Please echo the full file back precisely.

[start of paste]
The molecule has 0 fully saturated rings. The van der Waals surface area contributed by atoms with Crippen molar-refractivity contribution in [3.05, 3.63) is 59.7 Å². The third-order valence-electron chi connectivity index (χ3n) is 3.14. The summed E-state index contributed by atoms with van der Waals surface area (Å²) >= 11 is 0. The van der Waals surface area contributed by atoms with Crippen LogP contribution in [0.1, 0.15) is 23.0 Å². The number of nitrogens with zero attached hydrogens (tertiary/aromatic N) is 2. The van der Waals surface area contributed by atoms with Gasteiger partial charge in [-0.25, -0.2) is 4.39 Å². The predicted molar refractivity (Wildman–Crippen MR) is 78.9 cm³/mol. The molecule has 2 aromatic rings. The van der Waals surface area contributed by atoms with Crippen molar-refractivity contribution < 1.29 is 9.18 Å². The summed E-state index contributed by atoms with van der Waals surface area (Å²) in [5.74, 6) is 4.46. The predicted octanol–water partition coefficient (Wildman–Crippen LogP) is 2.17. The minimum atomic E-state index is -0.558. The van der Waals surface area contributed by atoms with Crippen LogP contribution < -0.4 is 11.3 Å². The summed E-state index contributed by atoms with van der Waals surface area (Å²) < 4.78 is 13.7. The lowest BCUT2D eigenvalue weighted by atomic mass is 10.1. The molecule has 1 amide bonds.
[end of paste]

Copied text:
The molecule has 0 fully saturated rings. The van der Waals surface area contributed by atoms with Crippen molar-refractivity contribution in [3.05, 3.63) is 59.7 Å². The third-order valence-electron chi connectivity index (χ3n) is 3.14. The summed E-state index contributed by atoms with van der Waals surface area (Å²) >= 11 is 0. The van der Waals surface area contributed by atoms with Crippen LogP contribution in [0.1, 0.15) is 23.0 Å². The number of nitrogens with zero attached hydrogens (tertiary/aromatic N) is 2. The van der Waals surface area contributed by atoms with Gasteiger partial charge in [-0.25, -0.2) is 4.39 Å². The predicted molar refractivity (Wildman–Crippen MR) is 78.9 cm³/mol. The molecule has 2 aromatic rings. The van der Waals surface area contributed by atoms with Crippen molar-refractivity contribution < 1.29 is 9.18 Å². The summed E-state index contributed by atoms with van der Waals surface area (Å²) in [5.74, 6) is 4.46. The predicted octanol–water partition coefficient (Wildman–Crippen LogP) is 2.17. The minimum atomic E-state index is -0.558. The van der Waals surface area contributed by atoms with Crippen LogP contribution < -0.4 is 11.3 Å². The summed E-state index contributed by atoms with van der Waals surface area (Å²) < 4.78 is 13.7. The lowest BCUT2D eigenvalue weighted by atomic mass is 10.1. The molecule has 1 amide bonds.